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Skokie Lagoons is a nature preserve in Glencoe and Winnetka, Illinois, owned and managed by the Forest Preserve District of Cook County.[2] The park is bordered by Dundee Road to the north, Forestway Drive to the east, Willow Road to the south, and the Edens Expressway to the west. Within the park, there are seven inter-connected lagoons totaling 190 acres (0.77 km2). Water flows southward from the Chicago Botanic Garden through the lagoons to the Skokie River. The overall water level in the lagoons is controlled by the main control dam at Willow Road. Three low dams keep the water levels below the inner islands. Recreational opportunities at Skokie Lagoons include biking, fishing, boating and birding.

Skokie Lagoons
A lagoon, and trees with autumn colors behind it
Skokie Lagoons in autumn
LocationCook County, Illinois
Coordinates42°06′06″N 87°45′33″W / 42.10167°N 87.75917°W / 42.10167; -87.75917Coordinates: 42°06′06″N 87°45′33″W / 42.10167°N 87.75917°W / 42.10167; -87.75917
Basin countriesUnited States
Surface elevation620 feet (190 m)
SettlementsGlencoe, Winnetka



The site of Skokie Lagoons was previously a marsh, known by the Potawatomi name Chewbab Skokie ("Big Wet Prairie") or Skokie Marsh. The marsh was partially drained by local farmers, leaving a peat bog. During spring floods it became a lake that inundated adjacent property and roads. Between 1933 and 1940, the Civilian Conservation Corps (CCC) executed a plan to bring the waters under control. Several thousand workers moved four million yards of earth to recontour the land, creating the artificial lagoons of today. According to the Forest Preserve District of Cook County, "The massive effort was the largest CCC project in the nation."[3]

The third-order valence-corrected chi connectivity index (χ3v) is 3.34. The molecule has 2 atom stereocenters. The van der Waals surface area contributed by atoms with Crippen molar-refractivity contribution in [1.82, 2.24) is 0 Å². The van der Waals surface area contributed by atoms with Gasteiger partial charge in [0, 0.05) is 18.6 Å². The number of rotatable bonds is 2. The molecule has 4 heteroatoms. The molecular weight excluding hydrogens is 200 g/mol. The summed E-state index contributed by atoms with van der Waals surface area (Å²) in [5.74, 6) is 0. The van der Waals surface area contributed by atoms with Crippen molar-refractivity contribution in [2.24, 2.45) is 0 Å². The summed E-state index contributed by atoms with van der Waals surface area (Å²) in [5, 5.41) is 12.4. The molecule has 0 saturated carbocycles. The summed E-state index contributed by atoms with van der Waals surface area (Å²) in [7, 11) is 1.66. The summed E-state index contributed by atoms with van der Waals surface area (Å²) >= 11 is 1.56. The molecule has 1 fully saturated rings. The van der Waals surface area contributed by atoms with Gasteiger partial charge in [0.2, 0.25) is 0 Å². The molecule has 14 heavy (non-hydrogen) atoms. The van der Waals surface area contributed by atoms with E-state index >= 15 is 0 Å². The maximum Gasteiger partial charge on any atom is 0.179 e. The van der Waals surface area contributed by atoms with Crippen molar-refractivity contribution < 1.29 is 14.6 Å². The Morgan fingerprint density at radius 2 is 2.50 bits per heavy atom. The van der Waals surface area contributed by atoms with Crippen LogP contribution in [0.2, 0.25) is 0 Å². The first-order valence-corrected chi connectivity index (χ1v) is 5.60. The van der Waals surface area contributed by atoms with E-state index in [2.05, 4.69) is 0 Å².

From 1955 to 1974, a Nike anti-aircraft site was located within Skokie Lagoons, north of Tower Road.[4]

High waters erode the shoreline, filling the lagoons with sediment and damaging the fish habitat. From 1995 to 1999, the Chicago Audubon Society[5] began a program of shoreline restoration. Thousands of plants were added to the shoreline to help limit erosion. Once it was realized that most of the plants in the southern, downstream lagoons were lost during high water, restoration efforts were concentrated on the upstream lagoons. Efforts were made to clear invasive species such as garlic mustard and buckthorn, and replace them with native plants and grasses like goldenrod, tall coreopsis, compass plant, cup plant,[6] aster, coneflower, switchgrass, rattlesnake masters, woodland brome and cinquefoil.

In 1996, the FPDCC began a restoration program, which included the use of aquatic herbicides to improve shore fishing, dredging to remove sediment, poisoning and restocking the fish and building a boat launch south of Tower Road.[7] The 2008 Illinois EPA assessment of the water in Skokie Lagoons listed "Fish Consumption" and "Aesthetic Quality" as "Not Supporting" due to mercury, total suspended solids, phosphorus, aquatic plants and algae.[8]


A 1.6-mile (2.6 km) asphalt bike path runs to the west of the lagoons between Willow Road and Tower Road, and a 4.2-mile (6.8 km) loop encircles the lagoons between Tower Road and Dundee Road. This extends the 20-mile (32 km) North Branch Bicycle Trail to the Chicago Botanic Gardens.



The shallow waters (depth ~10 feet) are suitable for kayaking, canoeing and rowboating.


210 species have been seen in Skokie Lagoons


  1. ^ U.S. Geological Survey Geographic Names Information System: Skokie Lagoons
  2. ^ a b "Skokie Lagoons". Forest Preserve District of Cook County, Illinois. 2009. Archived from the original on 12 June 2010. Retrieved 28 February 2010.
  3. ^
  4. ^ Morgan, Mark L.; Berhow, Mark A. (2002). Rings of Supersonic Steel: Air Defenses of the United States Army 1950-1979: an Introductory History and Site Guide (2nd ed.). San Pedro, CA: Fort MacArthur Press. ISBN 0-615-12012-1. OCLC 50869809.
  5. ^ About Us - Chicago Audubon Society Archived 2008-05-09 at the Wayback Machine
  6. ^
  7. ^ "Skokie Lagoons". Chicago Area Paddling/Fishing Guide. 2010. Retrieved 28 February 2010.
  8. ^ Conditions of Illinois Water Resources - 2000: Water Quality in Illinois

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